Snow days

On Monday, January 10, weathermen across the Triangle preached endlessly that severe winter weather was fast approaching. Families stocked up on necessities while Wake County students waited on the edge of their sofas to hear the news: would school be cancelled on Tuesday? Promised only a two hour delay, they went to sleep with their hearts heavy.

Early Tuesday morning brought the much-anticipated news that Wake County public schools would not be open on January 11. Agitated but thankful, students shut off their televisions and climbed wearily back into bed. But as the day wore on and students woke from their winter stupor, a glance outside showed nothing terribly wrong. The immediate Leesville community received what can only be described as a “dusting” of snow, and less than a quarter-inch of ice.

With the loss of a teacher workday in February and essentially a day and a half lost from studying for finals, Leesville students were anything but excited about this “snow day.” Instead of the thrill that comes with staying home on a weekday, the Pride cursed the WCPSS board’s decision and slandered the choice over every Facebook “news feed.”

The less-than weather event brought about the question that has been buzzing around the school in what has been a shockingly season-appropriate winter for North Carolina – why is it that we stay home so often, when hardly ever does weather occur that demands we do so?

The sad truth is is that there is no reason. On the rare and exciting occasion, we will see a few flakes, but that is certainly the extreme end of the winter spectrum.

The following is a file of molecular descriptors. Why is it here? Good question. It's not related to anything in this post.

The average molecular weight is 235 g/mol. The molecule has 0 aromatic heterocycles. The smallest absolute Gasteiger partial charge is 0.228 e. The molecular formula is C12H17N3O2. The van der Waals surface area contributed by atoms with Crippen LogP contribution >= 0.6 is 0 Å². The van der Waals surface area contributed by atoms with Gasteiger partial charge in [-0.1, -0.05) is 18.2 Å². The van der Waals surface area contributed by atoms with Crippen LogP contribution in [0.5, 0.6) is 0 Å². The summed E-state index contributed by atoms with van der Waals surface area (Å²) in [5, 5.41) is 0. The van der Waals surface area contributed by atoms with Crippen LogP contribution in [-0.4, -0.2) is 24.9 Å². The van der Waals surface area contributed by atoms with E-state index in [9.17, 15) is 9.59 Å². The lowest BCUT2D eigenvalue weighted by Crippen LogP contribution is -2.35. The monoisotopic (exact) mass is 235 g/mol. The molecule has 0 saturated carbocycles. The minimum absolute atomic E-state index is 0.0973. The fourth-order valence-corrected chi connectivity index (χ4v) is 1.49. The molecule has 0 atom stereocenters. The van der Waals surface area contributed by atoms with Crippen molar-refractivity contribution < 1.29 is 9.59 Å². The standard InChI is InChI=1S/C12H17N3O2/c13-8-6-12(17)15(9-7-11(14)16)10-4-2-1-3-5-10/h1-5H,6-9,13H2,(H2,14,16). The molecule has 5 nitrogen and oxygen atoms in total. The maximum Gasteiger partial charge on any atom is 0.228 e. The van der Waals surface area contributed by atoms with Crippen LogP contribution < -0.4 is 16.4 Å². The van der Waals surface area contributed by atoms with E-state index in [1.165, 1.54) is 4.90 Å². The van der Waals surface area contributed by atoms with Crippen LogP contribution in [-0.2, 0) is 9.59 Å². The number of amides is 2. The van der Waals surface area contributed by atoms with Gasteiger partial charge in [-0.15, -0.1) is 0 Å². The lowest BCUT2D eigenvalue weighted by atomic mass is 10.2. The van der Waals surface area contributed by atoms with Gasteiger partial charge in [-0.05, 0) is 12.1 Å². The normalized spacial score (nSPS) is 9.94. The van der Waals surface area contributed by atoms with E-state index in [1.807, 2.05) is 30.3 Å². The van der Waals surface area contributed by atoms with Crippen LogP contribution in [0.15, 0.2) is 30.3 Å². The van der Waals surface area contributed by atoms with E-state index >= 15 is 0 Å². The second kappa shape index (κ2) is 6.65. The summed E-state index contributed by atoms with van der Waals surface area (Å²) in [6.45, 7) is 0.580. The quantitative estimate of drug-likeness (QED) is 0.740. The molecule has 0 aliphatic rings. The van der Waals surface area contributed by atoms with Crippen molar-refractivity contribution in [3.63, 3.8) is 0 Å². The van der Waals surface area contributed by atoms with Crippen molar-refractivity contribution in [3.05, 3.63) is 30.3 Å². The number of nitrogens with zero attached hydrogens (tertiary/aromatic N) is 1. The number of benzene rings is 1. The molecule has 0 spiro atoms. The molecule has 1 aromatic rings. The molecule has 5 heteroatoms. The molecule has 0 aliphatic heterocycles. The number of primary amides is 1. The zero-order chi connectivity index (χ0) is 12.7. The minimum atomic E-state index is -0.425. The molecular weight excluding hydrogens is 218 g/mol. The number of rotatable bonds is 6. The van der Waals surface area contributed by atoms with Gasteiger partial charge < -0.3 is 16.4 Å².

Of course, not all snow days are undeserved. Mounds of built-up snow and foot long icicles absolutely warrant a one-day reprieve from school, and the decisions to cancel classes on those days are easily understood and appreciated, but at some point, discretion should be left to the people with a higher tolerance for icy roads.

Coming from a junior with two AP classes this semester and limited time to review for those final exams, having a day off from school to avoid the “blizzard” burying the area with exams still scheduled to happen two days later made me reasonably outraged. I personally would have braved the storm to get the review that I so desperately need to pass AP Environmental Science.

I am grateful to see the winter months passing and am hoping that they will take their make-up day inducing climate with them. Once in a while, a day off from school can be a relief, but as I’m sure my peers can attest, lately these breaks have been too many-too often. While spring will bring unfortunate make up days, it will also bring reliable and predictable weather that will keep our schedules constant.


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